Swedish report on workshop for VET-teachers: the overview of QinVET peer review report
Many teachers are of the opinion that none of the institute quality initiatives was directed at the process of teaching and learning and result is not reaching the classroom and the learners. They don’t believe the quality system has really been aimed at the teaching programs to any great extent. It has certainly added new bureaucratic constraints but it has not changed the face-to-face teaching strategies. Being a time consuming enterprise, procedural factors become the burden which quality assurance activities put on staff.
Furthermore, the relationship between quality initiatives and the actual learning is not clear for many teachers: it is difficult to see a link between an award for business excellence and learning experience. Teaching staff cannot clearly see any quality initiatives, which had directly increased the quality of education of their students.
In the telephone interview groups of teachers in Swedish VET programs were asked about their experiences of quality assurance and evaluation practices such as performance measurement, evaluation and review, and the impact on their work and morale. The interview focused on differences and similarities in teachers’ and administrators attitudes to QA within the Swedish VET system.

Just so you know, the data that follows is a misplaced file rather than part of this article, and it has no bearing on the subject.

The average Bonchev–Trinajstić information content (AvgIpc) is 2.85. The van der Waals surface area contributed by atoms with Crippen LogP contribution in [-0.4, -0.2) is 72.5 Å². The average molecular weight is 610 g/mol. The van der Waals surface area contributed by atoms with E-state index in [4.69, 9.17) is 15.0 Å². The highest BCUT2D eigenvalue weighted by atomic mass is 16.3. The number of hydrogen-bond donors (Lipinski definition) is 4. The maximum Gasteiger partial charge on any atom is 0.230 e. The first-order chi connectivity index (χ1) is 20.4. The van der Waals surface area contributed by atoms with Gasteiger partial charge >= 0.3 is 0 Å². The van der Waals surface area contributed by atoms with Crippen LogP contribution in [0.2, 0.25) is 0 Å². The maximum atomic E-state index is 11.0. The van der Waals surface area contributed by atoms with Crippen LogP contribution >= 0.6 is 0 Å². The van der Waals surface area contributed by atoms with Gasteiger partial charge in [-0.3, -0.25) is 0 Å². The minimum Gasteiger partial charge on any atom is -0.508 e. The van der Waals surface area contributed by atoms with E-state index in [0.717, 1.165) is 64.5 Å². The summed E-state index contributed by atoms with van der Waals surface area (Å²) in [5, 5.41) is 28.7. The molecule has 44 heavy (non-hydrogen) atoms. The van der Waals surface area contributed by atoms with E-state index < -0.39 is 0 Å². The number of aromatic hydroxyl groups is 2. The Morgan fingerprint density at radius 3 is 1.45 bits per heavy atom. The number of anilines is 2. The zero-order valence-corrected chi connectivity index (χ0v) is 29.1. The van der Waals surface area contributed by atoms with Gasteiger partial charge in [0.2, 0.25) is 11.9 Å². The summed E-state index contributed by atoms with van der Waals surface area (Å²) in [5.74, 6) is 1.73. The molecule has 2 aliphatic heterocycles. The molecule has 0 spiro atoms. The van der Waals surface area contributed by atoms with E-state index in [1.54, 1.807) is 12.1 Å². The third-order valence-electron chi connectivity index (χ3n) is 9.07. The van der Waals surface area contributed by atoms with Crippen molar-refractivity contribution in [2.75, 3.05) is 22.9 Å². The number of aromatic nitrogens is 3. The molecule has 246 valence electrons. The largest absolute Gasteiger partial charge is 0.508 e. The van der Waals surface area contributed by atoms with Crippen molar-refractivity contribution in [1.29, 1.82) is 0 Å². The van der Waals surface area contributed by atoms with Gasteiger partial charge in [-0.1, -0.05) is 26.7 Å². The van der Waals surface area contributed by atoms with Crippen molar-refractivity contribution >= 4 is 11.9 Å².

The interviewed teacher represented 5 different Folkuniversitetet foundations existing in 12 different municipalities.
According to the interviewees the right quality approach:
- empowers, and encourages teachers to look at different ways of improving delivery
- encourages teachers to self-assess and reflect on teaching practices
- creates greater enthusiasm for teaching and learning
- encourages teachers to be more innovative and flexible e) leads to continual upgrading of skills
Resources and support from management
Most of the teachers commented that the available resources were limited and more were needed. In order to be able to engage with QA, the teacher expressed that following were needed:
- Teacher need time release to update skills, release hours to develop modules, release to attend meetings
- Teachers need professional development opportunities in the form of short-day training sessions and in-service training on quality assurance training, and strategic planning training
- Teachers need sets of procedures, checklists, guidelines, and implementation kits for QA
Quality initiatives and teaching
Discussions with teachers identified many factors which affected the teacher’s view of quality and its implementation:
- The way in which quality was implemented in the institute has an impact on how teachers feel about it. If it was imposed in a hurry to meet national requirements, there was considerably more resistance.
- Many teachers were concerned by the funding issues, perceiving that there exists a ‘get costs lower, cheaper is better mentality’ which they see as being at odds with the philosophy of continuous improvement.
- The role of training programs was identified as an issue: training programs were not de facto delivery. Many teachers felt that the interaction between teachers and students was being ignored and undervalued. At the same time there were high expectations of the role of the programs.